We all want to raise active, healthy kids. According to Active Healthy Kids Canada, however, we’re not doing as well as we could. They released their 2013 Active Healthy Kids Canada Report Card on Physical Activity for Children and Youth last month, and they found that there has been no improvement observed in the physical activity levels of children and youth aged five to seventeen years. Only five percent of Canadian kids are meeting the guidelines for the recommended amount of daily physical activity.
One of the areas that the report card highlights is active transportation, like walking, cycling, wheeling, rollerblading or skateboarding. Apparently we’re all spending too much time in the car, which is why the report card gave active transportation a D grade. But what can we do about it? Toronto Mom Now recently connected with Jennifer Cowie Bonne, CEO of Active Healthy Kids Canada, to find out.
Jennifer says that the report card answers the question, “How well are we doing as a country at helping kids find opportunities to be active?” She points out that 58% of parents say they walked to school as children, while only 28% of their kids do. As parents today we face a lot of challenges. Busy work schedules, safety concerns, and kids who attend school outside of walking or cycling distance conspire to make it much easier to hop in the car than lace up your runners. But Jennifer challenges us to re-consider our situations, saying, “Do a check to see whether your barriers to active transportation are real or perceived.”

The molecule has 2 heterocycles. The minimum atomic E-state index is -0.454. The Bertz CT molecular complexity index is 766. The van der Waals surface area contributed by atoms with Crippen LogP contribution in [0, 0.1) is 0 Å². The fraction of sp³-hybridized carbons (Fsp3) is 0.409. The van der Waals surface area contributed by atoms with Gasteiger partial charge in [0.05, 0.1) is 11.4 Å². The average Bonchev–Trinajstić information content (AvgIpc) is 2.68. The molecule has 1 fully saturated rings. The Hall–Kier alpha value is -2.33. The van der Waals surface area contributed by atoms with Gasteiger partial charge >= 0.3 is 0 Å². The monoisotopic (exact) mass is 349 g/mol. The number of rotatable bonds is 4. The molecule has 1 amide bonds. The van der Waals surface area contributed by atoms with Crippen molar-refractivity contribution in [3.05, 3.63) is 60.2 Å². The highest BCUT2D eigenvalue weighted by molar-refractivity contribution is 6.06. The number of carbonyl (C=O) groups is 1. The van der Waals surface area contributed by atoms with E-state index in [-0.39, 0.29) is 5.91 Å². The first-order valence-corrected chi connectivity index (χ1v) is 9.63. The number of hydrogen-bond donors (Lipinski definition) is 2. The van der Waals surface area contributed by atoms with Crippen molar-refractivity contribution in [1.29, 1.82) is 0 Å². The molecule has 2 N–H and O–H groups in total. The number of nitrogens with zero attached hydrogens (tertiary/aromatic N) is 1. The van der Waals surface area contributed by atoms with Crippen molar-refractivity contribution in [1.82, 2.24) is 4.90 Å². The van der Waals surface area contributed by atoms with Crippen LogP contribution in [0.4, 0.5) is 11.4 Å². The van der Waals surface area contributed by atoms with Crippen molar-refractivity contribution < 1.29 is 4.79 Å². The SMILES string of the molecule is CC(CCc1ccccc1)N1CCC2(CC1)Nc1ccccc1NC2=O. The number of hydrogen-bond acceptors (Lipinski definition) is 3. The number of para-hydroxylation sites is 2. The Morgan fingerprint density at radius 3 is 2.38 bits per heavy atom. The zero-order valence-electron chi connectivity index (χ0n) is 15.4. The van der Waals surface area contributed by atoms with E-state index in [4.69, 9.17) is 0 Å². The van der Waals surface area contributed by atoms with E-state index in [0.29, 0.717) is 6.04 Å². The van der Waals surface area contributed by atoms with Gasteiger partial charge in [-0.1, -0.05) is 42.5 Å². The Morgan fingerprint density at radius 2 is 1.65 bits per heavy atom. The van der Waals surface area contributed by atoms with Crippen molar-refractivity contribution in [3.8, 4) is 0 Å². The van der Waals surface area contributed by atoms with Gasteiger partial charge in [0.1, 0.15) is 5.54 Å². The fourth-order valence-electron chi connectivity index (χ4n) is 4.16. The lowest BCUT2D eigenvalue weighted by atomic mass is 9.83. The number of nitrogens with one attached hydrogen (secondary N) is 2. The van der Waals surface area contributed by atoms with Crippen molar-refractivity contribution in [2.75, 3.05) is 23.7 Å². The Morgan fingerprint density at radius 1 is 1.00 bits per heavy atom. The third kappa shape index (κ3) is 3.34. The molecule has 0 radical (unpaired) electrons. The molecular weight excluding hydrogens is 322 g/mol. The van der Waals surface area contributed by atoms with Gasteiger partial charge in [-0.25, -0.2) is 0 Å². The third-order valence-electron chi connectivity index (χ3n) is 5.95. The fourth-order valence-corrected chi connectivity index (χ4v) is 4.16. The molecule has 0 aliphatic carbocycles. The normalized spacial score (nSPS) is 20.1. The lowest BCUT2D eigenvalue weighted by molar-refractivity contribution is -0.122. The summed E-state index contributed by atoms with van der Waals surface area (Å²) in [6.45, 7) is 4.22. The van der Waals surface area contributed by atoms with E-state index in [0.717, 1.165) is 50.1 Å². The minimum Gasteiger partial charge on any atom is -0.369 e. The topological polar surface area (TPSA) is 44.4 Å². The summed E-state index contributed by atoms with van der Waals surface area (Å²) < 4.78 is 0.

Set a Habit
Maybe you really can’t walk to school every day. If that’s the situation, Jennifer suggests walking one or two days a week, or walking elsewhere. She points out that any one kilometer walk adds 15 minutes of activity to your day. Plus, walking is free. Kids’ activities can be expensive, and schedules can be difficult to juggle, but anyone who can find 15 or 20 minutes can go for a walk with their kids.
With summer on its way here in Toronto, this is a great time to set the habit of walking. You may not be walking to school, but consider where else you can head on two legs or two wheels. Jennifer says, “Kids’ activities will change all the time. Getting around under your own steam is a habit that will last a lifetime.” She also suggests building time for unstructured play into your children’s day, saying, “Not every minute needs to be scheduled.” Once kids get outside, they’ll naturally engage in active play.
As for the safety concerns, Jennifer suggests starting small. Teach your kids about safety. Practice walking to and from school with your kids on weekends or evenings if you can’t do it on weekdays. Find others to walk with, so that your children aren’t alone. And get your school involved. Jennifer says, “Schools should consider implementation of safe walk-to-school travel plans and provide bike racks, and government strategies should ensure urban planning that supports safe communities for cycling and walking.”
How do you build active transportation into your life with kids? Please leave a reply and share your tips.